Sharne was about 13 when he began to come along. I would pick him up each week, hang out with him and do all the things we are supposed to do as youth workers. We actually became good friends, I remember asking Sharne what he thinks about God and his reply was that he likes God but he likes his own life better.

When Sharne hit 16 he stopped coming along because he had, yet another, door to door sales job. He had been through a few of these. He had to work instead of being with us but I didn't think the job would last long so each week I would call in to see if Sharne was there... for a couple of months he wasn't.

Finally one Thursday evening I caled in and the door was open but no-one was around. I walked into the kitchen and called his name "Sharne, Sharne, you in here?"

Sharne calls back from the bedroom and comes running out into the kitchen pulling his pants on backwards! (So when I say he was running it was more of that hobbling hop that you do when you are trying to put on pants and move fast at the same time). He had no other clothes on and he stank of alcohol. His eyes clearly told me he was stoned and he was covered in persperation. As I take all this in I hear a female voice call from the bedroom "Sharne, who is it?"

It dawnes on me that Sharne has been having a 'party for two' in his bedroom and that sweat on his body is the persperation of intercourse. Now I refocus on Sharne, who has struggled to zip his fly behind himself and is standing, smiling (he has a massive grin kinda smile), with his arms wide open and he's saying "Dave man, it is so good to see you, I haven't seen you in ages, give me a hug!" His enthusiasim was obvious and he really wanted a hug.

I was faced with a choice... I was, to say the least... tense, I mean, to give a hug to a half naked 16 year old who is drunk, stoned and sweaty from sex and wearing his pants backward is not the kind of thing you do every day.

But what was my other option? To say no, hurt his feelings and potentially our relationship, and then have to justify myself and in the meantime probably condemn him and his behavior.

I didn't like either option!

Hug, or not to hug, that is the question.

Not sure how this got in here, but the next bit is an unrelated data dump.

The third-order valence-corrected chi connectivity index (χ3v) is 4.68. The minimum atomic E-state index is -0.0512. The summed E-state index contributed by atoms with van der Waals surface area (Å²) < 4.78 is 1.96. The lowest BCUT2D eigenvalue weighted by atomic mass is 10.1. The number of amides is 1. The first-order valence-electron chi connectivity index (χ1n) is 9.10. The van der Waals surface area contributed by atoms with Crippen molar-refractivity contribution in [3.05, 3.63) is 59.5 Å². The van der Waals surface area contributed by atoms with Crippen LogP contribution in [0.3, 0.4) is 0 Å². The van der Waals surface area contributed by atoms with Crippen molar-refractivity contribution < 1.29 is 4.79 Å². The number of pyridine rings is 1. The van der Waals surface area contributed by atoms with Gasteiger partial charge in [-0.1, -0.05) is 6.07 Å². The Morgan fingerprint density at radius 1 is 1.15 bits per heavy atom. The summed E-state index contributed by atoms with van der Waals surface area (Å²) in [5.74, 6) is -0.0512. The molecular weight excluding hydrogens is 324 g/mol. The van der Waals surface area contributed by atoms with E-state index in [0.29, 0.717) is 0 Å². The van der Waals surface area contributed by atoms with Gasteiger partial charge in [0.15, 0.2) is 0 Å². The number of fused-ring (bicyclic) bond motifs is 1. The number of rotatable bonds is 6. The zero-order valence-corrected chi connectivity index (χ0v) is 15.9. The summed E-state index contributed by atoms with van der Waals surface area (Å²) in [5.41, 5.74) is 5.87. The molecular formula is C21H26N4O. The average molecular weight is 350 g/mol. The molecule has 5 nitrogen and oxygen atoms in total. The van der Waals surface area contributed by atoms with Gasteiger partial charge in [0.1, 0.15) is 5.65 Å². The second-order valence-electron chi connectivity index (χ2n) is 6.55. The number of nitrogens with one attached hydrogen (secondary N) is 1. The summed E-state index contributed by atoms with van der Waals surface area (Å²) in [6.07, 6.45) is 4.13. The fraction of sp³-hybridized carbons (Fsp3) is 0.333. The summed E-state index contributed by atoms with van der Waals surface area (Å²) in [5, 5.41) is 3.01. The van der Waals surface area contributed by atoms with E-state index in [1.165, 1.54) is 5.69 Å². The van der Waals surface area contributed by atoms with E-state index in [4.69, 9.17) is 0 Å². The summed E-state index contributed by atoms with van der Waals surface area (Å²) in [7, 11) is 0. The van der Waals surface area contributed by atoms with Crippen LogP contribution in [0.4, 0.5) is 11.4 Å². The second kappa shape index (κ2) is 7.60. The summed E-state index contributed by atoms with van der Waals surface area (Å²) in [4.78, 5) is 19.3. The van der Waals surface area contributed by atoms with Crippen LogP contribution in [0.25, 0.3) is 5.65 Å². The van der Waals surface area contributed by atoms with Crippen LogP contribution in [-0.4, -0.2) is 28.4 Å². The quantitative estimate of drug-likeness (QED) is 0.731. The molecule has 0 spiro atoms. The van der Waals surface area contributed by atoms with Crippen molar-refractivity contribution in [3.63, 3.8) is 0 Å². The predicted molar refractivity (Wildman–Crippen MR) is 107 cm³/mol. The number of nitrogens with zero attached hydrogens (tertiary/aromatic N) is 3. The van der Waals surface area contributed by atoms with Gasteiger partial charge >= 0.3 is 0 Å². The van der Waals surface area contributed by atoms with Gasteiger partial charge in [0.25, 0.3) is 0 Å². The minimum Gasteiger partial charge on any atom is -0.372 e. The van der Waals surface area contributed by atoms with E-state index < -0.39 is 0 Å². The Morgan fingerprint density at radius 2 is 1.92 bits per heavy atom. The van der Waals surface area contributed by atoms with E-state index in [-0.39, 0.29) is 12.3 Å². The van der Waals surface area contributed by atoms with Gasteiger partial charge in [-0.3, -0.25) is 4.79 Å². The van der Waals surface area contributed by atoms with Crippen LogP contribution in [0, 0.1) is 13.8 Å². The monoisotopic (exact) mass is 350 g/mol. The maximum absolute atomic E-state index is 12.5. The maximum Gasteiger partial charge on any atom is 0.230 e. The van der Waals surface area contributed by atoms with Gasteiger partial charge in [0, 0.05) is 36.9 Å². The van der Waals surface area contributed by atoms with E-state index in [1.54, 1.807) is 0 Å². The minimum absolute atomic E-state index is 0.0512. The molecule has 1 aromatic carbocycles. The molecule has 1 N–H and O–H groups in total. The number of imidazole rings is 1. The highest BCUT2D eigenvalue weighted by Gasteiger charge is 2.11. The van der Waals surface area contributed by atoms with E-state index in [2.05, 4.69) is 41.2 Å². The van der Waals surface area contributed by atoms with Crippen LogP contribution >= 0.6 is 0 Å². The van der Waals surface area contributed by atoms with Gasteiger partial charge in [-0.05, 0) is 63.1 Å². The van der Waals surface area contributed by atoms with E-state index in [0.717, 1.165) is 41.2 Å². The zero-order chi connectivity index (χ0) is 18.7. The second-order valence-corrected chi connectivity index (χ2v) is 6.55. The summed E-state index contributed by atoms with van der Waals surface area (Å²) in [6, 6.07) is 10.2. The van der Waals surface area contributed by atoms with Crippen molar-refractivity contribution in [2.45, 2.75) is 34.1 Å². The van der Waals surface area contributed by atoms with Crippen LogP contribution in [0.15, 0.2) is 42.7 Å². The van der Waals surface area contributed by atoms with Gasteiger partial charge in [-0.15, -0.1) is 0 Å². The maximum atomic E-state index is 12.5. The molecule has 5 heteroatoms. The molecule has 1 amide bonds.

His arms are open...

The next post will tell you what I did do and the surprising thing that hapened later that evening because of my response. In the meantime, ponder what you would have done.

Sunday, April 15, 2007

Road rage and blatant racial discrimination

It has been a while but I have something to think about... When are New Zealanders going to realise that we have a responsibility toward immigrants arriving into this nation?

I ask this question because of some blatant racial discrimination I saw last week. I was driving out of the driveway of my work turning right at the traffic lights. As I sat at the intersection I saw a short middle-aged white man in a large 4 wheel drive vehicle leaning across his passanger seat yelling obsenities and racial slurs out his window at another driver. Because of the position of his vehicle and other vehicles I could not see the recipient of the monologue. It was loud, it was long and it was passionate! I cringed.

The lights went green for me and I slowly pulled out as I continued to watch the drama unfold. As the recipient came into sight I was not at all surprised to see an Asian man in the driver's seat of a mid-sized sedan. He had one of those very round Asian faces like my maths teacher used to have, he reminded me of Mr Kim (maths teacher Waitara High School 1990's) a lot, one of those faces that when the person laughs the whole face lights up and shines, I remember it so well because Mr Kim rarely laughed but when he did it was one of the funniest most enchanting things I ever saw, I loved it! So the recipient of the abuse in the mid-sized sedan had one of those faces, it wasn't laughing. The look was a mixture of fear "Is this red-necked four-wheel-drive driving kiwi bully going to get out of his wagon?" and wonder "surly one little driving mistake didn't envoke the necessity for this kind of rage". (My expectations of his thoughts).

Why, why should any person have to undergo such racial discrimination. So we sterotype foreigners as bad drivers, ask any
Aussy they will tell you kiwis are the worst drivers. So many of our immigrants have never driven in conditions like ours. That is beside the point! It wasn't just a driving error that envoked such a response, it was much more than that! Clearly it was an underlying racist and discriminatory word view. Perhaps even a threatened ego?